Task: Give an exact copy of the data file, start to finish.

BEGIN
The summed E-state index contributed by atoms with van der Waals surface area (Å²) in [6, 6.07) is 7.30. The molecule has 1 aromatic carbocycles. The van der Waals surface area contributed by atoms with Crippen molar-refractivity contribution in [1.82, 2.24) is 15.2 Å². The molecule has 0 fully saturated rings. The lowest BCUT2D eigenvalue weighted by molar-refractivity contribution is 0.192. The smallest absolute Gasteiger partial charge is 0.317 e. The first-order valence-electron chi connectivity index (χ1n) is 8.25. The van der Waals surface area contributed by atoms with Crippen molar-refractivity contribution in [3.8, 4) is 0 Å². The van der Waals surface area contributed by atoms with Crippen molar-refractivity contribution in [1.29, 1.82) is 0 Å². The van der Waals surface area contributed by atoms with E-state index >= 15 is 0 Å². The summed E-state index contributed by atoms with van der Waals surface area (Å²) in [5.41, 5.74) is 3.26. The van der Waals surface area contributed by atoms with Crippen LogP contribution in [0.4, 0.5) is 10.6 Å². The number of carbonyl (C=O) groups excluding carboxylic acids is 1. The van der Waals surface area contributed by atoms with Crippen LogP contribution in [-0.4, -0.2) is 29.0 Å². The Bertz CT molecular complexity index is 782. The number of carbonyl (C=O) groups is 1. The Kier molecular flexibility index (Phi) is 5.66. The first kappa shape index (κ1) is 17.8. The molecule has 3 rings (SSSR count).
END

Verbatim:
The summed E-state index contributed by atoms with van der Waals surface area (Å²) in [6, 6.07) is 7.30. The molecule has 1 aromatic carbocycles. The van der Waals surface area contributed by atoms with Crippen molar-refractivity contribution in [1.82, 2.24) is 15.2 Å². The molecule has 0 fully saturated rings. The lowest BCUT2D eigenvalue weighted by molar-refractivity contribution is 0.192. The smallest absolute Gasteiger partial charge is 0.317 e. The first-order valence-electron chi connectivity index (χ1n) is 8.25. The van der Waals surface area contributed by atoms with Crippen molar-refractivity contribution in [3.8, 4) is 0 Å². The van der Waals surface area contributed by atoms with Crippen molar-refractivity contribution in [1.29, 1.82) is 0 Å². The van der Waals surface area contributed by atoms with E-state index >= 15 is 0 Å². The summed E-state index contributed by atoms with van der Waals surface area (Å²) in [5.41, 5.74) is 3.26. The van der Waals surface area contributed by atoms with Crippen LogP contribution in [0.4, 0.5) is 10.6 Å². The number of carbonyl (C=O) groups excluding carboxylic acids is 1. The van der Waals surface area contributed by atoms with Crippen LogP contribution in [-0.4, -0.2) is 29.0 Å². The Bertz CT molecular complexity index is 782. The number of carbonyl (C=O) groups is 1. The Kier molecular flexibility index (Phi) is 5.66. The first kappa shape index (κ1) is 17.8. The molecule has 3 rings (SSSR count).